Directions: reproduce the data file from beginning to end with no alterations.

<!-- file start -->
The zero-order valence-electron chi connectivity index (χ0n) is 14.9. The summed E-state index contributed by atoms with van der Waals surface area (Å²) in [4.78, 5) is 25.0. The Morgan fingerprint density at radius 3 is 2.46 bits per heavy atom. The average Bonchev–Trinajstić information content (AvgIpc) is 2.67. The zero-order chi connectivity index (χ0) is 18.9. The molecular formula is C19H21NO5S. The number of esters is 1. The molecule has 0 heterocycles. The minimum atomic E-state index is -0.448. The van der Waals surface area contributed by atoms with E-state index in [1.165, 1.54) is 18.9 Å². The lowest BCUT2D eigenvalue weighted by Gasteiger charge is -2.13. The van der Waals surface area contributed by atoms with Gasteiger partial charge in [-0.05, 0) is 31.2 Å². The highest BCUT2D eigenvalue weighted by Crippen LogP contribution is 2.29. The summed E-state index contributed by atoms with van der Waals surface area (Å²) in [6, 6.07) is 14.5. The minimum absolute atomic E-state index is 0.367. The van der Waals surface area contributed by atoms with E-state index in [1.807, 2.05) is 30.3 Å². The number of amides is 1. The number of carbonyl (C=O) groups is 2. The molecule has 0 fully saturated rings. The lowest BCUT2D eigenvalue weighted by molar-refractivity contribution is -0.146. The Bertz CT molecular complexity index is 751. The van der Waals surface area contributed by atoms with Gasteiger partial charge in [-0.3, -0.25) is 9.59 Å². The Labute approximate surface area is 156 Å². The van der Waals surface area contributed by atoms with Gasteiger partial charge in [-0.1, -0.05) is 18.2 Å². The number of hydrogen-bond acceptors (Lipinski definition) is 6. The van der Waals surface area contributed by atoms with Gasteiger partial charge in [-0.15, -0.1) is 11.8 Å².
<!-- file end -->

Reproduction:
The zero-order valence-electron chi connectivity index (χ0n) is 14.9. The summed E-state index contributed by atoms with van der Waals surface area (Å²) in [4.78, 5) is 25.0. The Morgan fingerprint density at radius 3 is 2.46 bits per heavy atom. The average Bonchev–Trinajstić information content (AvgIpc) is 2.67. The zero-order chi connectivity index (χ0) is 18.9. The molecular formula is C19H21NO5S. The number of esters is 1. The molecule has 0 heterocycles. The minimum atomic E-state index is -0.448. The van der Waals surface area contributed by atoms with E-state index in [1.165, 1.54) is 18.9 Å². The lowest BCUT2D eigenvalue weighted by Gasteiger charge is -2.13. The van der Waals surface area contributed by atoms with Gasteiger partial charge in [-0.05, 0) is 31.2 Å². The highest BCUT2D eigenvalue weighted by Crippen LogP contribution is 2.29. The summed E-state index contributed by atoms with van der Waals surface area (Å²) in [6, 6.07) is 14.5. The minimum absolute atomic E-state index is 0.367. The van der Waals surface area contributed by atoms with E-state index in [1.807, 2.05) is 30.3 Å². The number of amides is 1. The number of carbonyl (C=O) groups is 2. The molecule has 0 fully saturated rings. The lowest BCUT2D eigenvalue weighted by molar-refractivity contribution is -0.146. The Bertz CT molecular complexity index is 751. The van der Waals surface area contributed by atoms with Gasteiger partial charge in [-0.3, -0.25) is 9.59 Å². The Labute approximate surface area is 156 Å². The van der Waals surface area contributed by atoms with Gasteiger partial charge in [-0.1, -0.05) is 18.2 Å². The number of hydrogen-bond acceptors (Lipinski definition) is 6. The van der Waals surface area contributed by atoms with Gasteiger partial charge in [-0.15, -0.1) is 11.8 Å².